Kashmiri Pandits’ Killings In 1990 : Supreme Court Allows NGO To Approach Centre Seeking Probe

The Supreme Court on Friday allowed an NGO named “We The Citizens” to approach the Union Government with a plea seeking probe into the targeted killings of Kashmiri Pandits and Sikhs in Jammu and Kashmir during 1990.
A bench comprising Justices BR Gavai and CT Ravikumar expressed disinclination to entertain the matter and asked the petitioner to approach the authorities. Accordingly, the petition as disposed granting liberty to the petitioner NGO to file a representation before the Central Government.
The petition also sought a direction to the government to conduct a census of those victims who were forced to flee the state and reside in different parts of the country.
During the hearing, the advocate appearing for the petitioners submitted that it was a “genocide of more than 1 lakh Hindus in Kashmir”.
He relied on the study in the book “Our Moon Has Blood Clots” by Rahul Pandita, which described the first-hand account of incident of murder, arson and migration of Hindus & Sikhs from Kashmir.
He argued that the book contained detailed accounts of the incident and that the author of the book himself was a victim of the said attacks. He also referred to a book written by Jagmohan, the Governor of J&K during 1990, describing the atrocities committed against Pandits.
Further, he argued that the Jammu & Kashmir government never investigated into the alleged conspiracy. The counsel submitted that the Indian Penal Code and the Code of Criminal Procedure was implemented in J&K only in 2019 after the abrogation of its special status under Article 370 and the Ranbir Penal Code was governing till then. Therefore, appropriate action under IPC and CrPC has not been taken with respect to the crimes.
“The Government has not seen our plight…”, he argued.
The Court then asked, “Approach the government. Why should we hear it?.. Have you made representation to the Government of India?” Post this, the court granted liberty to the petitioner NGO to move the government.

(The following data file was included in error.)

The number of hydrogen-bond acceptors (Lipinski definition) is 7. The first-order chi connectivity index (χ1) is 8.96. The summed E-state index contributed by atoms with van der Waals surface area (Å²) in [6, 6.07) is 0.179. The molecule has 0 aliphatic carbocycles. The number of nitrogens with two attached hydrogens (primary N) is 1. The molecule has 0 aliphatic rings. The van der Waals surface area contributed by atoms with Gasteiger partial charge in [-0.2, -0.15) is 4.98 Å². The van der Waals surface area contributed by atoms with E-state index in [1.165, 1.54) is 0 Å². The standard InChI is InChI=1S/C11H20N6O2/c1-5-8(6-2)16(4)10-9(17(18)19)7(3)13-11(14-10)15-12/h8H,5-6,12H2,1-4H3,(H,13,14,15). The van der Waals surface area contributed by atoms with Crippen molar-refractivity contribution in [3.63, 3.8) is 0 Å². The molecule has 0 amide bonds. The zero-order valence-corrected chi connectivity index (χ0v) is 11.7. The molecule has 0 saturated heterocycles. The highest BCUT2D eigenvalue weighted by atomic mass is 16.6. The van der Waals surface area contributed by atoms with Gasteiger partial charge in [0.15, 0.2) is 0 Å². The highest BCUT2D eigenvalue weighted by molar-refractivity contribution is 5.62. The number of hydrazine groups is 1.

The petition filed by the NGO submits that attacks on Kashmiri Pandits in 1989-1990 was a “Genocide of the highest order” with the intent to ethnically cleanse the Kashmir valley from Hindus and Sikhs.
“Kashmiri Pandits (Hindus) and Sikhs have always been in the forefront of the struggle against secessionism, communalism and fundamentalism in Kashmir.The final exodus of Kashmiri Hindus and Sikhs began from the Kashmir valley in 1989. This was a Genocide of the highest order with the intent to ethnically cleanse the Kashmir valley from Hindus and Sikhs.”
Further, the petition said that the attacks in 1990 is a glaring example of complete failure of Constitutional Machinery in preventing the genocide and protecting the life, property of the Kashmiri Hindu and Sikh in the Kashmir valley. Owing to this, the Fundamental Rights guaranteed under Article 14, 19 & 21 of the Constitution of India were openly violated,” the petition argued.
Even though, hundreds of FIRs pertaining to the murders of Kashmiri Hindus were filed, they were taken to their logical conclusion even after lapse of more than 30 years. Highlighting this, the plea states,
“Because of shoddy investigations the perpetrators, terrorist, anti national have been allowed to aggravate the law and order in the valley which resulted into exodus of Hindu families from Kashmir. Thus, till date those migrated families are living life of refuges in other parts of India. Thus, their fundamental right is being violated on day to day basis as they are unable to return to their home please in Kashmir due to lack of security and settlement measures.”
On these grounds, the petition was filed.
In March 2022, Kashmiri Pandits organization “Roots in Kashmir” filed a filed a curative petition in the Supreme Court seeking probe into the killings of Kashmiri Pandits during the height of militancy in the valley during the 1990s.
The curative petition was filed against a 2017 verdict of the Supreme Court which had dismissed the organization’s petition for probe citing long delay.